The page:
Published 27 July 2017 Category: Business, Insights, Compass Tips, Workspace, Entrepreneur, Business, Startups

Reconsidering Work Settings According to Science

The way we organise the majority of our work today is strongly limiting the potential of our brains: office plans, working hours, meetings and presentations, workstations, and brainstorming. But businesses and schools want people to flourish in terms of productivity, creativity, and originality.

Why not start providing perfect working atmospheres by looking into the mountain of research done on the subject.

Although understanding how our mind works is still one of the most challenging and important tasks in science today, we can draw clear conclusions from numerous researches on work efficiency. We could, for instance, look into the work of an Estonian neuroscientist Dr Jaan Aru who has dedicated his career on understanding neuronal basis of consciousness. In his blog post on brain efficiency, he writes: “Work environments today transform our brains from a sportscar into a scooter.”

The main reason why our brains become limited is information overload. Take for instance, the below scenario:

There are two monitors on your work desk. You check your phone again while chatting to your colleague simultaneously, but the email tab stays open just in case and oh a developer just asked something in Slack, you should answer right away.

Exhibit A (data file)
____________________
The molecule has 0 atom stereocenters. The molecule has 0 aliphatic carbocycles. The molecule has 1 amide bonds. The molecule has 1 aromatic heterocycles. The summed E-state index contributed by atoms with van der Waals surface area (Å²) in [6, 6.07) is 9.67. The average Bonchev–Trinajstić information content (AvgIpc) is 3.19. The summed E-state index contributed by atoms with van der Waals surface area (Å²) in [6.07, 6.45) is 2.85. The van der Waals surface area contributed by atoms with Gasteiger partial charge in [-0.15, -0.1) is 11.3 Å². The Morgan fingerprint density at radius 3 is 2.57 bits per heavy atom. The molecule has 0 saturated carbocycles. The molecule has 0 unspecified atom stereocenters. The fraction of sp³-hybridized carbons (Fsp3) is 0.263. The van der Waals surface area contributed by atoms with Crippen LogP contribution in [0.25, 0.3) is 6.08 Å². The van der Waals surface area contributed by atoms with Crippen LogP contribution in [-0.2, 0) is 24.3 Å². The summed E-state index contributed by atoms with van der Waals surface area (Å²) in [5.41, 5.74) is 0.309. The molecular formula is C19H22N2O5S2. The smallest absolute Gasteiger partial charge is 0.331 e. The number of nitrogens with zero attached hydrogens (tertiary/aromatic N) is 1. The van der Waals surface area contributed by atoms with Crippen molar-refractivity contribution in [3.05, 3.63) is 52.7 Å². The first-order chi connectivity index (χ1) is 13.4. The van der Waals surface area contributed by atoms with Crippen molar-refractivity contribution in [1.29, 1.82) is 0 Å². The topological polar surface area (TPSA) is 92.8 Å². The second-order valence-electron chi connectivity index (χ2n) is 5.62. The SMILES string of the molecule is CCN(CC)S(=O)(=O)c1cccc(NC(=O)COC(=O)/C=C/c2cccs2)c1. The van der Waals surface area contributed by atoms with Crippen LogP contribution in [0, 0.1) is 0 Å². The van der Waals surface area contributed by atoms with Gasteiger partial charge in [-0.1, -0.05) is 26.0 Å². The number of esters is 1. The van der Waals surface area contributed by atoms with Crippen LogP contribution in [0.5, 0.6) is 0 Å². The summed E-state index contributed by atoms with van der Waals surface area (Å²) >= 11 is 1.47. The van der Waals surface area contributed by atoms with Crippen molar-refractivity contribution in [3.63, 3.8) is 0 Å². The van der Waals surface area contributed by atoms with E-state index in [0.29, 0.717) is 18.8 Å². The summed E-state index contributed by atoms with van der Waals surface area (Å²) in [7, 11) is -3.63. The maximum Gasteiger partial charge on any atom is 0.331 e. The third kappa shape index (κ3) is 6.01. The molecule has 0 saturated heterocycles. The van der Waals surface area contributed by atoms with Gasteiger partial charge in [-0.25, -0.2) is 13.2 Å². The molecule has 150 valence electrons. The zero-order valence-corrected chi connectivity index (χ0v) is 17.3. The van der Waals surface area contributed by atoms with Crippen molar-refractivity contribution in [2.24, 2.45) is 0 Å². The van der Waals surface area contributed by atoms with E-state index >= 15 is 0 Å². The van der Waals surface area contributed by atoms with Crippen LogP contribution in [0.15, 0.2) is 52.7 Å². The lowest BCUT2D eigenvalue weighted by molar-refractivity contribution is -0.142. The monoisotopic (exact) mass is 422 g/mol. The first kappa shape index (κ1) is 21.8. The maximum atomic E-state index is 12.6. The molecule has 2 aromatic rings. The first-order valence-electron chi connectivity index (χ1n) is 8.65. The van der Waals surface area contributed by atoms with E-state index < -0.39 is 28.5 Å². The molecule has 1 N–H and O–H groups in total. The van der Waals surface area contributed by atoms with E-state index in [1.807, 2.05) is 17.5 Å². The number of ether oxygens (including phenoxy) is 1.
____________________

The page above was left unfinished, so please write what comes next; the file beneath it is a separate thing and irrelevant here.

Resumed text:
The standard today is to multitask and always be available and online. Lots of information and lots of work to be done results in longer weekdays. The problem is that the brain isn’t a great multitasker and what looks like checking your phone and chatting at the same time is really switching back and forth between multiple tasks which requires extra resources (sort of like javascript). This ultimately reduces productivity and increases mistakes up to 50 percent.

How to avoid this?

  1. Concentrate on one task at a time. Turn off everything that might disturb (browser, Facebook, email, phone, Skype, and annoying colleague).

  2. If you lose your concentration, take a break; stand up from your desk immediately.

  3. It is recommended to switch between different types of work every 25 minutes.

  4. Write a task list every morning and always set milestones to bigger goals. Your brain will magically follow your wishes.

  5. Do all the important tasks first. When your brain is not tired yet.

  6. When you feel overwhelmed  - meaning your prefrontal cortex, the part of the brain that does the conscious thinking, is tired from multitasking ; sleep for 10–15 minutes.

Co-working Spaces
Many of today’s employees work or have worked in a co-working space, definitely a trend among enterprises and startups.

A study of 38,000 knowledge workers across different sectors found that the simple act of being interrupted is one of the biggest barriers to productivity.

Lessons Learned
Backbone Entertainment, a video game design company in California initially used co-working but saw that their programmers, many of whom were introverts, were unhappy. So they decided to change to cubicles’ because people preferred the chance to hide away and concentrate.

Something similar happened in Reebok International when, in 2000, the company consolidated 1,250 employees in their new headquarters and assumed people would want to stay in co-working space with plenty of access to each other. Luckily, they consulted with their shoe designers first, who told that what they needed was peace and quiet.

The best solution would be creating “flexible” serviced office plans, where the environment encourages casual meetings, yet provide private space for concentrations, such as in Compass Offices.